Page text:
For novice users who are new to GNU/Linux for the first time, the first thing to consider is how to connect the machine to the Internet after installing the operating system. This article will tell you how to configure the IP address, subnet mask, gateway and DNS. There are several ways for reference. Whether you are a novice or a familiar, I believe you can quickly get started.
NetworkManager is a standard Linux network configuration tool suite, which supports server and desktop environments. Nowadays, most popular distributions support it. This set of network configuration tools is suitable for Rocky Linux 8 and later versions. If you want to configure network information graphically (i.e. the command line
nmtui), you only need to do this:
shell > dnf -y install NetworkManager NetworkManager-tui
shell > nmtui
|Edit a connection
|Activate a connection
|Set system hostname
You can use the Tab key or the ↑↓←→ key to select the specific If you want to change the network information, please select Edit a connection and then Enter. Select a different network card and select Edit.. to edit.
For IPv4, if it is to obtain network information with DHCP, you only need to select IPv4 CONFIGURATION <Automatic>, and run in your terminal
systemctl restart NetworkManager.service. This will work in most cases. In rare cases, you need to disable and enable the network card for the change to take effect. For example:
nmcli connection down ens33,
nmcli connection up ens33
Manually fix network information¶
If you want to manually fix all IPv4 network information, you need to select <Manual> after IPv4 CONFIGURATION and add it line by line. For example, I like this:
Then click \< OK >, return to the terminal interface step by step, and execute
systemctl restart NetworkManager.service. Similarly, in rare cases, the network card needs to be switched on and off to take effect.
Change the way of configuration files¶
All RHEL 7.x or 8.x distributions, whether upstream or downstream, are configured in the same way. The configuration file of network information is stored in the /etc/sysconfig/network-scripts/ directory, and one network card corresponds to one configuration file. The configuration file has many parameters, as shown in the following table. Notice! The parameters must be capitalized.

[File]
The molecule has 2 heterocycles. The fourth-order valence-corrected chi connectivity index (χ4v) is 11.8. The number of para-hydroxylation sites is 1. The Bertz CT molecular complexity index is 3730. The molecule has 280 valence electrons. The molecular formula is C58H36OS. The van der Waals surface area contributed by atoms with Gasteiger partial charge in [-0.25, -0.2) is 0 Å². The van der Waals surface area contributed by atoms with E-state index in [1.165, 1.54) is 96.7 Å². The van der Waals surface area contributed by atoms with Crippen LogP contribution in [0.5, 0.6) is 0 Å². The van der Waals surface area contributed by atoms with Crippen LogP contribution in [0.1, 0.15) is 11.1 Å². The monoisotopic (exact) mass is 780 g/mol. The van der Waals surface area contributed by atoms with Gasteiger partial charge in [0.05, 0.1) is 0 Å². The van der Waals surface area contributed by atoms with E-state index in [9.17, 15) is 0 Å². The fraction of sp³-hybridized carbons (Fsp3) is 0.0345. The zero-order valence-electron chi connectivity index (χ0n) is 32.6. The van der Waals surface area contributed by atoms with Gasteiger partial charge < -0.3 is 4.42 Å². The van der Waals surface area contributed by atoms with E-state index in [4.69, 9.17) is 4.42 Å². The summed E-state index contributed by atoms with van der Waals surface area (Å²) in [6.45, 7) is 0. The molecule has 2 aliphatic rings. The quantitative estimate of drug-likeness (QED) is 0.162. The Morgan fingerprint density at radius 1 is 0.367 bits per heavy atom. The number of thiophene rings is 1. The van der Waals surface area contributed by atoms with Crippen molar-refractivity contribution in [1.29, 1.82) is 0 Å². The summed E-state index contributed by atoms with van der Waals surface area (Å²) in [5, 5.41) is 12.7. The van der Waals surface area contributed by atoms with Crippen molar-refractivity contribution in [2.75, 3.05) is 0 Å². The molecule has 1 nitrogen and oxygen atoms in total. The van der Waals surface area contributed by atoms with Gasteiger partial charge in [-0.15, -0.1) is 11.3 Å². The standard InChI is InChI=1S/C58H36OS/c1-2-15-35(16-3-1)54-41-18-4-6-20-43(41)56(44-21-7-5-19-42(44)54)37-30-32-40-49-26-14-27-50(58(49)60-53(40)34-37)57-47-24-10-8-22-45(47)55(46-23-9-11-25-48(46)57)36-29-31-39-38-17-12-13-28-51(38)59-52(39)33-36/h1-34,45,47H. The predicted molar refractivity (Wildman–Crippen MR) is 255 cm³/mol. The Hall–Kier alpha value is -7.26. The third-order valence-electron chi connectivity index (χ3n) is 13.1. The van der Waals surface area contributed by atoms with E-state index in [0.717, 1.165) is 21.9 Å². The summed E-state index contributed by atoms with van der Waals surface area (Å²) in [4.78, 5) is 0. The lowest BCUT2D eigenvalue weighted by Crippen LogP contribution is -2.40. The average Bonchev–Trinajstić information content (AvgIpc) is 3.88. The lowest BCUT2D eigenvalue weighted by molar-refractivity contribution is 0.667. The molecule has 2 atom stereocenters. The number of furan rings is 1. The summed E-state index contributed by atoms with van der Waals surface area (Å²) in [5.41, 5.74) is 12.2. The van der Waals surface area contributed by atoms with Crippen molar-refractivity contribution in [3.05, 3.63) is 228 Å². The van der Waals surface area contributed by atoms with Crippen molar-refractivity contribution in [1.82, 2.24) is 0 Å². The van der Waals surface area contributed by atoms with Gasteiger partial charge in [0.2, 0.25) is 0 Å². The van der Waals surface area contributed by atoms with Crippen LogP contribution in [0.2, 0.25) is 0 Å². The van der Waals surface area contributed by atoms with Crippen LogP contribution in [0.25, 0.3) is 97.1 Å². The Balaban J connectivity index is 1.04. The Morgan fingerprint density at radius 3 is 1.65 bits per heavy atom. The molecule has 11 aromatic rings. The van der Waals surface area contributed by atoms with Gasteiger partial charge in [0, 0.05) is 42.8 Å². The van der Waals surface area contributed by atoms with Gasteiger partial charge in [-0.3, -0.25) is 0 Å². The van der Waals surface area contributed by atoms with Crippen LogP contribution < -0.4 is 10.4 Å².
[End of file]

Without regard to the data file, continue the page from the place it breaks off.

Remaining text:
In RHEL 9.x distributions, the location of the directory where the NIC configuration file is stored has been changed, i.e., /etc/NetworkManager/system-connections/. See here for more information.
shell > ls /etc/sysconfig/network-scripts/
|System logical device name
|Whether the network card starts automatically with the system, you can choose yes or no
|Network card interface type, usually Ethernet
|The way to obtain ip, it can be DHCP dynamic acquisition, or static manual configuration using static
|The ip address of the network card, when BOOTPROTO=static, this parameter will take effect
|Hardware address, ie MAC address
|Decimal subnet mask
|Subnet mask, represented by numbers
|Gateway, if there are multiple network cards, this parameter can only appear once
|When it is yes, the DNS parameters defined here will modify /etc/resolv.conf; when it is no, /etc/resolv.conf will not be modified. When using DHCP, the default is yes
|The primary DNS is selected, it takes effect only when PEERDNS=no
|Alternative DNS, only effective when PEERDNS=no
|Whether to allow only browsers
|Whether ordinary users are allowed to control the network card device, yes means allow, no means not allowed
|Universal unique identification code, the main function is to identify the hardware, generally speaking, it is not necessary to fill in
|Proxy method, generally none, can be left blank
|If it is yes, it means that the device will be disabled after ipv4 configuration fails; if it is no, it means it will not be disabled.
|Whether to enable IPV6, yes to enable, no not to enable. When IPV6INIT=yes, the two parameters IPV6ADDR and IPV6_DEFAULTGW can also be enabled. The former represents the IPV6 address and the latter represents the designated gateway
|Whether to use IPV6 automatic configuration, yes means use; no means do not use
|Whether to give IPV6 the default route
|After IPV6 configuration fails, whether to disable the device
|Generate IPV6 address model, optional values are stable-privacy and eui64
After the configuration file is modified successfully, remember to restart the network card service
systemctl restart NetworkManager.service.
Recommended configuration for IPV4¶
Recommended configuration for IPV6¶
View network information¶
ip a or
nmcli device show
Author: tianci li
Contributors: Steven Spencer, Neil Hanlon